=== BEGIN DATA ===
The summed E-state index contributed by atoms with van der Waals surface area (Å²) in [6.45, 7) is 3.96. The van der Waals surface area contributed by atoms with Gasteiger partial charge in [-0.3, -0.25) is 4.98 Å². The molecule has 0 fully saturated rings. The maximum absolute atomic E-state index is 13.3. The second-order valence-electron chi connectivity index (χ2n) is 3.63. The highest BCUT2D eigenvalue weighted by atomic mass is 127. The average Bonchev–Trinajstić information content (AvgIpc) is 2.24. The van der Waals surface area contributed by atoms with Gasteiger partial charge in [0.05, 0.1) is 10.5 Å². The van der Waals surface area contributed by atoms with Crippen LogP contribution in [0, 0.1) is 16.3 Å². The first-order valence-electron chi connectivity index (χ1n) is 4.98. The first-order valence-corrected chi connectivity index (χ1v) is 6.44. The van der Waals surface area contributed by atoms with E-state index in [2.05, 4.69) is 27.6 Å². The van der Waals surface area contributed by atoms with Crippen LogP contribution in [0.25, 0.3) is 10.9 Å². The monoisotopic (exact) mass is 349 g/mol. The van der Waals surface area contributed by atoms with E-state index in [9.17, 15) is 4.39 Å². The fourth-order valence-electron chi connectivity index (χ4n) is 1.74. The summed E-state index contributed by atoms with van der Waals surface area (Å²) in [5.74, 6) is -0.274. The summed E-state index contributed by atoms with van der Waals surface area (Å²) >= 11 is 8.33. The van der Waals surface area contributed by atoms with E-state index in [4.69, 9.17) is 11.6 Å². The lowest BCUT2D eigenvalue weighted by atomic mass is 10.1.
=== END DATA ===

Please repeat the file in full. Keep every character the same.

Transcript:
The summed E-state index contributed by atoms with van der Waals surface area (Å²) in [6.45, 7) is 3.96. The van der Waals surface area contributed by atoms with Gasteiger partial charge in [-0.3, -0.25) is 4.98 Å². The molecule has 0 fully saturated rings. The maximum absolute atomic E-state index is 13.3. The second-order valence-electron chi connectivity index (χ2n) is 3.63. The highest BCUT2D eigenvalue weighted by atomic mass is 127. The average Bonchev–Trinajstić information content (AvgIpc) is 2.24. The van der Waals surface area contributed by atoms with Gasteiger partial charge in [0.05, 0.1) is 10.5 Å². The van der Waals surface area contributed by atoms with Crippen LogP contribution in [0, 0.1) is 16.3 Å². The first-order valence-electron chi connectivity index (χ1n) is 4.98. The first-order valence-corrected chi connectivity index (χ1v) is 6.44. The van der Waals surface area contributed by atoms with E-state index in [2.05, 4.69) is 27.6 Å². The van der Waals surface area contributed by atoms with Crippen LogP contribution in [0.25, 0.3) is 10.9 Å². The monoisotopic (exact) mass is 349 g/mol. The van der Waals surface area contributed by atoms with E-state index in [9.17, 15) is 4.39 Å². The fourth-order valence-electron chi connectivity index (χ4n) is 1.74. The summed E-state index contributed by atoms with van der Waals surface area (Å²) in [5.74, 6) is -0.274. The summed E-state index contributed by atoms with van der Waals surface area (Å²) >= 11 is 8.33. The van der Waals surface area contributed by atoms with E-state index in [4.69, 9.17) is 11.6 Å². The lowest BCUT2D eigenvalue weighted by atomic mass is 10.1.